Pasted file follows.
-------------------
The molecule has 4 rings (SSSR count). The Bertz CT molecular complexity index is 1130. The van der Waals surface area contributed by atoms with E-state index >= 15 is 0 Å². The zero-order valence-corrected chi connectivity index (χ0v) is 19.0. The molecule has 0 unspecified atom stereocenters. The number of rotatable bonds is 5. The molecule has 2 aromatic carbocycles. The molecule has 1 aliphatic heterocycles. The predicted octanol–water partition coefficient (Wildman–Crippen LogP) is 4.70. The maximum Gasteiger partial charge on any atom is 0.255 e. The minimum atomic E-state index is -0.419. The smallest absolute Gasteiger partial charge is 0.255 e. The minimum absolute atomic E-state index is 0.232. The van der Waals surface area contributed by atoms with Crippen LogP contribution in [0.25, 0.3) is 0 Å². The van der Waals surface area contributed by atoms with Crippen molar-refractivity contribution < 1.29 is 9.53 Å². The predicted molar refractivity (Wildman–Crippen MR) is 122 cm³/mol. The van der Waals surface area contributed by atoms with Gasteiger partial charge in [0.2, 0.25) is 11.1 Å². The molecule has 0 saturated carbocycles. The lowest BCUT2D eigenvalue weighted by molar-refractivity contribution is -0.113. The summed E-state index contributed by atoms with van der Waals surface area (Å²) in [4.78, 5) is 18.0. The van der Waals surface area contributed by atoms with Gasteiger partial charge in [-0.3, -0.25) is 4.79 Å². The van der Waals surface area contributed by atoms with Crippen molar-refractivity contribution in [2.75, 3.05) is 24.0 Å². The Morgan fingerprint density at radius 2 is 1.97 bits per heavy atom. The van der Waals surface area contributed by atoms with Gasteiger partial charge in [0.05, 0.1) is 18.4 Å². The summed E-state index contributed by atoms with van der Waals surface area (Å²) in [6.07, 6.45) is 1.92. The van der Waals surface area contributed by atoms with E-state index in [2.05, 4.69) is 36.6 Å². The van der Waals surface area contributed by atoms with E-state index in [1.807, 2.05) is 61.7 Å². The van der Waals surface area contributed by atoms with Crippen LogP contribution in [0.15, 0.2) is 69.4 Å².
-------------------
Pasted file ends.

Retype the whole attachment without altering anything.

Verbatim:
The molecule has 4 rings (SSSR count). The Bertz CT molecular complexity index is 1130. The van der Waals surface area contributed by atoms with E-state index >= 15 is 0 Å². The zero-order valence-corrected chi connectivity index (χ0v) is 19.0. The molecule has 0 unspecified atom stereocenters. The number of rotatable bonds is 5. The molecule has 2 aromatic carbocycles. The molecule has 1 aliphatic heterocycles. The predicted octanol–water partition coefficient (Wildman–Crippen LogP) is 4.70. The maximum Gasteiger partial charge on any atom is 0.255 e. The minimum atomic E-state index is -0.419. The smallest absolute Gasteiger partial charge is 0.255 e. The minimum absolute atomic E-state index is 0.232. The van der Waals surface area contributed by atoms with Crippen LogP contribution in [0.25, 0.3) is 0 Å². The van der Waals surface area contributed by atoms with Crippen molar-refractivity contribution < 1.29 is 9.53 Å². The predicted molar refractivity (Wildman–Crippen MR) is 122 cm³/mol. The van der Waals surface area contributed by atoms with Gasteiger partial charge in [0.2, 0.25) is 11.1 Å². The molecule has 0 saturated carbocycles. The lowest BCUT2D eigenvalue weighted by molar-refractivity contribution is -0.113. The summed E-state index contributed by atoms with van der Waals surface area (Å²) in [4.78, 5) is 18.0. The van der Waals surface area contributed by atoms with Gasteiger partial charge in [-0.3, -0.25) is 4.79 Å². The van der Waals surface area contributed by atoms with Crippen molar-refractivity contribution in [2.75, 3.05) is 24.0 Å². The Morgan fingerprint density at radius 2 is 1.97 bits per heavy atom. The van der Waals surface area contributed by atoms with Gasteiger partial charge in [0.05, 0.1) is 18.4 Å². The summed E-state index contributed by atoms with van der Waals surface area (Å²) in [6.07, 6.45) is 1.92. The van der Waals surface area contributed by atoms with E-state index in [2.05, 4.69) is 36.6 Å². The van der Waals surface area contributed by atoms with E-state index in [1.807, 2.05) is 61.7 Å². The van der Waals surface area contributed by atoms with Crippen LogP contribution in [0.15, 0.2) is 69.4 Å².